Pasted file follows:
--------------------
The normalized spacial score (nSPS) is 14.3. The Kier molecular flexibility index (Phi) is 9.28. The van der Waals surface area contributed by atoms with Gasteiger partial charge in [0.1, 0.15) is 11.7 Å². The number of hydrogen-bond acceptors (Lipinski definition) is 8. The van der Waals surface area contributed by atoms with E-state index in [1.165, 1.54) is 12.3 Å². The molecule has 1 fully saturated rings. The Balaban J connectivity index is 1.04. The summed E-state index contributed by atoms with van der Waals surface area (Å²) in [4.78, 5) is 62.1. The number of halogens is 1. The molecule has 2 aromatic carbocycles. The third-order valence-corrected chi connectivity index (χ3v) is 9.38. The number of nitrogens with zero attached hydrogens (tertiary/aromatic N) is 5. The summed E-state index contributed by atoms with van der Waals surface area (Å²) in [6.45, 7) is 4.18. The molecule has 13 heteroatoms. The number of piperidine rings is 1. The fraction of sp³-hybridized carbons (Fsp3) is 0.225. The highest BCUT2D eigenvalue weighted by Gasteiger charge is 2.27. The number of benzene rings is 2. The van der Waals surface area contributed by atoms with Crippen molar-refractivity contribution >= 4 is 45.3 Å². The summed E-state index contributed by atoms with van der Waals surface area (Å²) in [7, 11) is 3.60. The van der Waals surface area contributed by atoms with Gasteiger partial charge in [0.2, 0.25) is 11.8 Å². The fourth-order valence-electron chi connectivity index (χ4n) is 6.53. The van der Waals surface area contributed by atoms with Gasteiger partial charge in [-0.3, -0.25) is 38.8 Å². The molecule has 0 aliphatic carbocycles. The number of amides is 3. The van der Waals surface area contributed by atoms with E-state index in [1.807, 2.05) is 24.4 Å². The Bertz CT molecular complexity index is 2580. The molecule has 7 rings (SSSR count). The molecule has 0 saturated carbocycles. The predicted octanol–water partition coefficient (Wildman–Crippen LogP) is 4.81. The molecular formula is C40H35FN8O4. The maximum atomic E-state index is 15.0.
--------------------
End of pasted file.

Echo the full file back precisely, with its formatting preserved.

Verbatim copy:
The normalized spacial score (nSPS) is 14.3. The Kier molecular flexibility index (Phi) is 9.28. The van der Waals surface area contributed by atoms with Gasteiger partial charge in [0.1, 0.15) is 11.7 Å². The number of hydrogen-bond acceptors (Lipinski definition) is 8. The van der Waals surface area contributed by atoms with E-state index in [1.165, 1.54) is 12.3 Å². The molecule has 1 fully saturated rings. The Balaban J connectivity index is 1.04. The summed E-state index contributed by atoms with van der Waals surface area (Å²) in [4.78, 5) is 62.1. The number of halogens is 1. The molecule has 2 aromatic carbocycles. The third-order valence-corrected chi connectivity index (χ3v) is 9.38. The number of nitrogens with zero attached hydrogens (tertiary/aromatic N) is 5. The summed E-state index contributed by atoms with van der Waals surface area (Å²) in [6.45, 7) is 4.18. The molecule has 13 heteroatoms. The number of piperidine rings is 1. The fraction of sp³-hybridized carbons (Fsp3) is 0.225. The highest BCUT2D eigenvalue weighted by Gasteiger charge is 2.27. The number of benzene rings is 2. The van der Waals surface area contributed by atoms with Crippen molar-refractivity contribution >= 4 is 45.3 Å². The summed E-state index contributed by atoms with van der Waals surface area (Å²) in [7, 11) is 3.60. The van der Waals surface area contributed by atoms with Gasteiger partial charge in [0.2, 0.25) is 11.8 Å². The fourth-order valence-electron chi connectivity index (χ4n) is 6.53. The van der Waals surface area contributed by atoms with Gasteiger partial charge in [-0.3, -0.25) is 38.8 Å². The molecule has 0 aliphatic carbocycles. The number of amides is 3. The van der Waals surface area contributed by atoms with E-state index in [1.807, 2.05) is 24.4 Å². The Bertz CT molecular complexity index is 2580. The molecule has 7 rings (SSSR count). The molecule has 0 saturated carbocycles. The predicted octanol–water partition coefficient (Wildman–Crippen LogP) is 4.81. The molecular formula is C40H35FN8O4. The maximum atomic E-state index is 15.0.